3/22/17

The Beauty of Art: Part 7 - The answers

Yes, the painting displayed in the Beauty of Art part 7 is indeed:
"De aardappeleters" (the potato eaters) by the Dutch artist Vincent Van Gogh.


He painted it in 1885, saying he wanted to depict peasants as they really were. He deliberately chose coarse models that would look natural in his painting.

If you want to see the painting in real life, go to the Van Gogh museum in Amsterdam, the Netherlands. It has once been stolen from there, but was returned shortly after for unknown reasons.

When I first saw it in Amsterdam, many, many years ago, I was surprised. The paintings I had seen by van Gogh before, were very different, like his painting of sunflowers:



or "Starry night" (one of my favourites!):



So, how does the painting of the potato eaters make you feel?

Heike said that she had never really liked the Potato Eaters that much. Not until she learned more about Vincent van Gogh at a lecture. When she did, the painting suddenly came alive.

The painting makes Michiel think about the differences in the world at that time - despair and hardship for the peasants, the potato eaters in the Netherlands, at the same time as a lot of things were happening in the wild west, with the gold rush just ending.

Staffan gave a great tip for those who want to learn more about the story behind the painting: Irving Stone's book "Lust for life".

Vincent van Gogh did indeed have a very special life and it is interesting to read about this artist who is considered a post-impressionist, just like Paul Cézanne, in Beauty of Art part 3.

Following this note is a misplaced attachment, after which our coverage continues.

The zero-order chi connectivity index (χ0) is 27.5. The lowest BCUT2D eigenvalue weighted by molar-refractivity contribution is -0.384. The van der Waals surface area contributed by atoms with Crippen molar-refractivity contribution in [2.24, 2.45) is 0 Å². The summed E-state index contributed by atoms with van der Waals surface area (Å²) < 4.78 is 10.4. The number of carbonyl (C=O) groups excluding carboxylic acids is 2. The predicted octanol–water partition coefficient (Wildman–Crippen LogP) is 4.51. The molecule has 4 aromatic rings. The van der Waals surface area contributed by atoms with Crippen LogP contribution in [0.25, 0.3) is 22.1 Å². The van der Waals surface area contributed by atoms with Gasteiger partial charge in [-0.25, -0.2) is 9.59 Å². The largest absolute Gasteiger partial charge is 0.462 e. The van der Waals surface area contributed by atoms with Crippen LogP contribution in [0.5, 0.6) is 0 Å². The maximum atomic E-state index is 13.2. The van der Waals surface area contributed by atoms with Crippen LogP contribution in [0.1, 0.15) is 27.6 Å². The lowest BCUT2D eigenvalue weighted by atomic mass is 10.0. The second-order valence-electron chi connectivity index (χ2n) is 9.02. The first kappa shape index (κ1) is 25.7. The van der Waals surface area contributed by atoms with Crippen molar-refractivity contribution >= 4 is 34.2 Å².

Vincent was very productive, painting some 900 paintings in 9 years. He struggled with his health and with money, but he kept on painting, as if he couldn't stop himself.

Some claim that to find the purpose of your life, all you have to do is think about what you always do. No matter how tough your life is, there is something you always do. When you remember what that is, you have found your purpose. For Vincent van Gogh this was clearly painting. Even though he received neither fame nor wealth during his lifetime, we are many who are happy that he did follow his heart's voice and created paintings that have impacted so many.

His life is also a reminder of the importance of always having someone by your side, someone who believes in you when no one else does. For Vincent this was his brother Theo, who after the death of his brother wrote:

"People should realize that he was a great artist, something which often coincides with being a great human being. In the course of time this will surely be acknowledged, and many will regret his early death.”
I hope Vincent has a lot of fun up there in the Starry sky. I bet he is painting there too.

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